Starring Mark Valley, Chi McBride and Jackie Earl Haley
Directed by Simon West
When the ads came out for Fox’s new Human Target show, I was concerned that the network would water down the darker aspects of the character’s last comic incarnation from DC / Vertigo (which was featured in a recent Hidden Gems column), and judging from the pilot episode, Fox didn’t disappoint. What they’ve given us is an annoyingly generic “caper of the week” show that resembles the comic in name only and that I predict will be cancelled by mid-March.
The biggest change made from the book is that Christopher Chance, played ably by Mark Valley, is not so much a master of disguise as he is a freelance secret service agent. Instead of assuming the identity of his clients, he goes undercover alongside them in order to draw out the people threatening them. This means that the title now makes no sense, because Chance is now more of a human shield than a human target. He is aided in his assignments by his straight-arrow, long-suffering sidekick Winston (played by Chi McBride) and his morally gray intel guy Guerrero (played by Watchmen‘s Jackie Earl Haley in a ridiculous wig and mustache). The bickering between the two sidekicks adds at least a little bit of interest to an otherwise dull plot.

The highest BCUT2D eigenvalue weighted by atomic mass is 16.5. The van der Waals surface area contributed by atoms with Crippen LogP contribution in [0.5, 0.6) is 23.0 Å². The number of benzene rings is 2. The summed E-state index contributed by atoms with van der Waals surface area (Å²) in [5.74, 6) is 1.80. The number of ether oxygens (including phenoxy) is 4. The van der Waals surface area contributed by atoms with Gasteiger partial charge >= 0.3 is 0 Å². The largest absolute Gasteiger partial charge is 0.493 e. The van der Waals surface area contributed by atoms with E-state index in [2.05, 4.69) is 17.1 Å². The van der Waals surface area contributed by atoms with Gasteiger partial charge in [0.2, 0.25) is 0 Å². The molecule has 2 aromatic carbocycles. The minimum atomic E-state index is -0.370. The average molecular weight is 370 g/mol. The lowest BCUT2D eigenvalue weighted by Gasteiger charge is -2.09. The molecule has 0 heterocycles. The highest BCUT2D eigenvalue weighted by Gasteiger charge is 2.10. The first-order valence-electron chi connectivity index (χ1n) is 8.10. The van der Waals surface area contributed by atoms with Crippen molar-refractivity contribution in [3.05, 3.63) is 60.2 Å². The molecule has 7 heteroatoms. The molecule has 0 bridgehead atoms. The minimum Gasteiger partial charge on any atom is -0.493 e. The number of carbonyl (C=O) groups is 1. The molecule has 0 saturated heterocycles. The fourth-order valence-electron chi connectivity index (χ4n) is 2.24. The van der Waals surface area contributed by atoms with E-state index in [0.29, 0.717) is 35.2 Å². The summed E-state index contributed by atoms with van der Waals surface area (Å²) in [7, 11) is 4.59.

The pilot episode has Chance boarding an experimental supertrain in order to protect the train’s designer (played by Tricia Helfer of Battlestar Galactica fame), whose life has been threatened. As Chance gets closer to the truth, he and his client find themselves trapped on the train as it hurtles toward a tunnel with no brakes. Their escape from the train is kind of cool, if not a little too “Macguyver”ish, but the big reveal of who put the hit out on the client is trite and mind-numbingly cliched.
If the entire series is to be judged from the pilot, Fox has taken an original concept from the comic and turned it into a cookie-cutter action show. The fact that Chance is no longer a master of disguise doesn’t bother me, as that may not translate convincingly to TV, but they’ve completely neutered the character into an amalgam of the most basic elements of James Bond, Jack Bauer, and the aforementioned Macguyver. Even the title sequence is derivitive of the Bond movies. The episode tries in vain to give Chance an edge by suggesting that he takes all these dangerous missions because he has a death wish, the reason of which will likely be revealed in a future episode, if the show lasts long enough. Overall, the pilot episode of Human Target resembles Christopher Chance’s mission…it doesn’t stand out at all amongst the vast crowd of TV thrillers out there. Unlike Chance, however, I doubt the show will do anything to step out of the background and attract any attention. 2 out of 5 Makeshift Parachutes.